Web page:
IPhone users could soon be able to view massive, high-resolution images thanks to an app developed by University of Utah researchers.
Still in development, ViSUS on the iPhone will let you edit, view and zoom in on such objects as very high resolution, large-scale CT scans, satellite images and geographic images from Google Earth, all containing 100 gigabytes of data. The phone is only a visualisation platform: all those gigabytes of image data are running on high-powered servers somewhere else, and stream to the iPhone for rendering.
ViSUS will take the iPhone's imaging capabilities to a whole new level.
Today the software, originally written for workstations and PCs by Valerio Pascucci, a SCI Institute faculty member, is a powerful 3D visualisation program that can deal with massive data sets. One application has been to combine it with tools specifically designed for climate change researchers and meteorologists.
When released for the iPhone, ViSUS will marry the iPhone's big, bright screen to back-end server power, enabling mobile users to render and navigate very large, very detailed images.
The iPhone has a screen resolution of 480 x 320 pixels. According to the university, the best of today's high-definition TV sets has an image resolution of 1,080 x 1,920 pixels. But ViSUS can handle an image resolution of 200,000 by 200,000 pixels.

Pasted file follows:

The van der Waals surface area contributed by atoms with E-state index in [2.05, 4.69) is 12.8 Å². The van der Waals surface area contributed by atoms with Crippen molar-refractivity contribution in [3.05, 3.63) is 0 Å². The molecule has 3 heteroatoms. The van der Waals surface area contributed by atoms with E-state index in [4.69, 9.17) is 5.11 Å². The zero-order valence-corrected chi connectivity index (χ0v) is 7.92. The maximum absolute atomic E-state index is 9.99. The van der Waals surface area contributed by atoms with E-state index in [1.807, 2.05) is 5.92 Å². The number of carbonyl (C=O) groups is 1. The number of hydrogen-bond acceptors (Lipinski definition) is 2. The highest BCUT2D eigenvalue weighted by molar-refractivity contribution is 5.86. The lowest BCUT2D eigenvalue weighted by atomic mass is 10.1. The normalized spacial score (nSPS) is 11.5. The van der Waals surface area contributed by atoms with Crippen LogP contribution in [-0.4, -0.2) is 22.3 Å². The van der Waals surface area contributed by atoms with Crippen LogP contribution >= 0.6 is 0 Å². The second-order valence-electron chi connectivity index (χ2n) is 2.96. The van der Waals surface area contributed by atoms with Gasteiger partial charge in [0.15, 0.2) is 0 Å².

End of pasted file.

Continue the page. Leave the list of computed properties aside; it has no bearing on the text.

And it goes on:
Streaming the images to the iPhone will let users see an entire image, at lower resolution, or zoom in to look at parts of the image, at higher resolution. The university says ViSUS handles the images faster, with less processing power, than other software, such as Google Earth.
The university is turning into a hot bed of high-definition iPhone image applications, all released in the last few months and available on Apple's App Store via iTunes. It has already released ImageVis3D Mobile which lets you import 3-D images of medical CT or MRI scans, or anything else, to your iPhone and quickly display, rotate and manipulate them.
It's based on a desktop/laptop application originally developed by the University's Scientific Computing and Imaging Institute (SCI), which specialises in software for visualisation, scientific computing and image analysis.
"Rendering the data on the iPhone is the really incredible thing about this," said Tom Fogal, a software developer with SCI, and co-author of the PC-based software, with Jens Krueger, a German computer scientist. Krueger wrote the iPhone version.
"It demonstrates the progress in hardware and [in] software algorithms gleaned from about 25 years of research," Fogal said. "Ten years ago, few people would consider doing what ImageVis3D does without a million-dollar supercomputer. And now, we do it on something that fits in the palm of your hand."
SCI is considering porting the application to other mobile platforms, including tablets, but they "have not yet found a device we'd like to target," Fogal said. ImageVis3D Mobile is a free application, appearing in the App Store in September.
Earlier this year, the university also released AnatomyLab, a series of images let you study a real cadaver through 40 stages of an actual dissection. It's designed for anatomy students, many of whom don't have access to cadavers in anatomy labs.
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